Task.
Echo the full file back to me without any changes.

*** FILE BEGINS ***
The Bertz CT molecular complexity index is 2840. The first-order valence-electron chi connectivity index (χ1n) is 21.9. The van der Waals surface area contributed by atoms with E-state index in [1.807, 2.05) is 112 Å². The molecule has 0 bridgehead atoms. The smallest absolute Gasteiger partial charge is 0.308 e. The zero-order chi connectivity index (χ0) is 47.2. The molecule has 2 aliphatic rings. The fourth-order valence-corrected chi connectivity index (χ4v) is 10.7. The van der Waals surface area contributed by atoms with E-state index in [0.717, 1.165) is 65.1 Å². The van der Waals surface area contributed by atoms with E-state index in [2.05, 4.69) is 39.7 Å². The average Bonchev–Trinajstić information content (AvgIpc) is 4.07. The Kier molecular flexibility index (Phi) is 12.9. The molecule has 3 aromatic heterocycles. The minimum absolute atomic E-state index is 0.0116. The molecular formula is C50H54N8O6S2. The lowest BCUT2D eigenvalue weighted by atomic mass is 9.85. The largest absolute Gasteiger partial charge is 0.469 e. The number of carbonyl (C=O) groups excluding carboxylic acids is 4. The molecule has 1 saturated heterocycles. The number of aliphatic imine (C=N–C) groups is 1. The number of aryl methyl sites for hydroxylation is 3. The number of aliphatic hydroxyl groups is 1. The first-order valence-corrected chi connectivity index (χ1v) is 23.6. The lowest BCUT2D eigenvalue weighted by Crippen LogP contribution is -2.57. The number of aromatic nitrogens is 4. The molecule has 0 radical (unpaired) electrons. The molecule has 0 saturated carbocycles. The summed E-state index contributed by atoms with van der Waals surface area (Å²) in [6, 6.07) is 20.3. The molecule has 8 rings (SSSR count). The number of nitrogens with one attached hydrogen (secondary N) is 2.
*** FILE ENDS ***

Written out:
The Bertz CT molecular complexity index is 2840. The first-order valence-electron chi connectivity index (χ1n) is 21.9. The van der Waals surface area contributed by atoms with E-state index in [1.807, 2.05) is 112 Å². The molecule has 0 bridgehead atoms. The smallest absolute Gasteiger partial charge is 0.308 e. The zero-order chi connectivity index (χ0) is 47.2. The molecule has 2 aliphatic rings. The fourth-order valence-corrected chi connectivity index (χ4v) is 10.7. The van der Waals surface area contributed by atoms with E-state index in [0.717, 1.165) is 65.1 Å². The van der Waals surface area contributed by atoms with E-state index in [2.05, 4.69) is 39.7 Å². The average Bonchev–Trinajstić information content (AvgIpc) is 4.07. The Kier molecular flexibility index (Phi) is 12.9. The molecule has 3 aromatic heterocycles. The minimum absolute atomic E-state index is 0.0116. The molecular formula is C50H54N8O6S2. The lowest BCUT2D eigenvalue weighted by atomic mass is 9.85. The largest absolute Gasteiger partial charge is 0.469 e. The number of carbonyl (C=O) groups excluding carboxylic acids is 4. The molecule has 1 saturated heterocycles. The number of aliphatic imine (C=N–C) groups is 1. The number of aryl methyl sites for hydroxylation is 3. The number of aliphatic hydroxyl groups is 1. The first-order valence-corrected chi connectivity index (χ1v) is 23.6. The lowest BCUT2D eigenvalue weighted by Crippen LogP contribution is -2.57. The number of aromatic nitrogens is 4. The molecule has 0 radical (unpaired) electrons. The molecule has 0 saturated carbocycles. The summed E-state index contributed by atoms with van der Waals surface area (Å²) in [6, 6.07) is 20.3. The molecule has 8 rings (SSSR count). The number of nitrogens with one attached hydrogen (secondary N) is 2.